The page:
By 2022, we aim to scale the Centre's programs throughout Kenya, serving 500 children through our full-time classrooms and at-home programs and 5,000 families through our weekly pediatric health care clinics and initial intervention consultations. How do we leverage the reach and reputation of Ubuntu's enterprise programs to grow the capacity of our Centre's programs and create significant changes in public policy and disability awareness on the national level?

How long have you and your colleagues been working on this idea together?

  • More than 2 years

How many of your team’s paid, full-time staff are currently based in the location where the beneficiaries of your proposed idea live?

  • Between 5-10 paid, full-time staff

Is your organization registered in the country you intend to implement your idea in?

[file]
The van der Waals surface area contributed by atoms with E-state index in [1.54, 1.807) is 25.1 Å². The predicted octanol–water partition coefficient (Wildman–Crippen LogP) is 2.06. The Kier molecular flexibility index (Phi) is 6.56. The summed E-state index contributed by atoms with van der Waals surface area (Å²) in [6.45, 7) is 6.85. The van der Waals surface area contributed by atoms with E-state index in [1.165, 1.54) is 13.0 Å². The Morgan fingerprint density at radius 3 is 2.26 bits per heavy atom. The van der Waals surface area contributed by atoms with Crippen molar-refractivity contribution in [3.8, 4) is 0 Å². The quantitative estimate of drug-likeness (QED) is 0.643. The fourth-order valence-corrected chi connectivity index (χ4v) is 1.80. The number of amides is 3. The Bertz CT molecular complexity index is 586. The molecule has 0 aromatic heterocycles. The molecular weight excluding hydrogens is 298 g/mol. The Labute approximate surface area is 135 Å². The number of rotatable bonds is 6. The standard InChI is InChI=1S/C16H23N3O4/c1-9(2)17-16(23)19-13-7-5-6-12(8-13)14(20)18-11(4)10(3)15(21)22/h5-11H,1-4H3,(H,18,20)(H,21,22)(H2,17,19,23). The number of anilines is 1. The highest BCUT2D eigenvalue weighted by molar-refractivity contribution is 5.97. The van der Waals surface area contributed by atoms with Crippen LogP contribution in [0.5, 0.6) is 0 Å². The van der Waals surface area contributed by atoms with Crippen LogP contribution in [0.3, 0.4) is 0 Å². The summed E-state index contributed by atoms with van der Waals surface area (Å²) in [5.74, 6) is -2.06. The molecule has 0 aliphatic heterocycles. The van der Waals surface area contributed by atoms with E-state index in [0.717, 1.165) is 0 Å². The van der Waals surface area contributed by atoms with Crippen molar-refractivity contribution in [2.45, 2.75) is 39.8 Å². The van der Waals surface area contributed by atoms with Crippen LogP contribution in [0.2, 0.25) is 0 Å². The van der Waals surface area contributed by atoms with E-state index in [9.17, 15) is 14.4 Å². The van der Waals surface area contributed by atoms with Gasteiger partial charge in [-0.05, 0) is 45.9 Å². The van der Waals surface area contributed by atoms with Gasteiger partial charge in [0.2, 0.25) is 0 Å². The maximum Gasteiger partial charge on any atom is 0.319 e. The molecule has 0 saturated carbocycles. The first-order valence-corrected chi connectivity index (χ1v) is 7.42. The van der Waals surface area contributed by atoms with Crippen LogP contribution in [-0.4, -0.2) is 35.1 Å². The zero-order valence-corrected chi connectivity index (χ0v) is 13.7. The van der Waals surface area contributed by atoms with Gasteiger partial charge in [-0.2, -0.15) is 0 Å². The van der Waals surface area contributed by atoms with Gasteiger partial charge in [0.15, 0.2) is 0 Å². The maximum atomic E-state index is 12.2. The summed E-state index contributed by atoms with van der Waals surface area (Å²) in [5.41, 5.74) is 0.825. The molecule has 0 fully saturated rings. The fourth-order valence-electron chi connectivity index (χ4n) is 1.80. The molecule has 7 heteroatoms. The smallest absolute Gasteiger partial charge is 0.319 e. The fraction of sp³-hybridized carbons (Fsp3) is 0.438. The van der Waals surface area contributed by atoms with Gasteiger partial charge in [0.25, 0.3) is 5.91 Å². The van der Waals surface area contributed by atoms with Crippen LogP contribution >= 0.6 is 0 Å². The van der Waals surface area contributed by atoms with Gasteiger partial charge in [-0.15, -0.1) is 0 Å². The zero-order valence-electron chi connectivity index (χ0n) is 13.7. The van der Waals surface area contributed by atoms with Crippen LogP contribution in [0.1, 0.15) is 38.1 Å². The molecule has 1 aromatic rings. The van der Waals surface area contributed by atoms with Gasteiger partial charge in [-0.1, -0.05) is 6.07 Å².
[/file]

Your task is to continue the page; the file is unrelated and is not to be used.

• We are registered in all countries where we plan to implement.

My organization's operational budget for 2016 was:

  • Between $50,000 and $100,000 USD

If your team/idea/organization has a website, please share the URL below.

Ubuntu Foundation: Ubuntu Made:
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Team (2)

Ubuntu's profile
Kelvin's profile
Kelvin Chege-Ubuntu

Role added on team:

"Kelvin is the Occupational Therapist at the Ubuntu Special Needs Centre. He provides individual therapy plans for children in our full-time classrooms and at home while also establishing himself as a leading voice in the fight for the rights of children with disabilities in Kenya."


Join the conversation:

Photo of Nancy Wagi

Quite a wholistic approach here all in one!Kudos!

Photo of OpenIDEO

Hi Ubuntu Team! We’re excited to share with you feedback and questions from the Amplify team and an external set of experts. We encourage you to think about this feedback as you continue to improve and refine your idea. You are welcome to respond in the comments section and/or to incorporate feedback into the text of your idea. Your idea and all associated comments will all be reviewed during the final review process.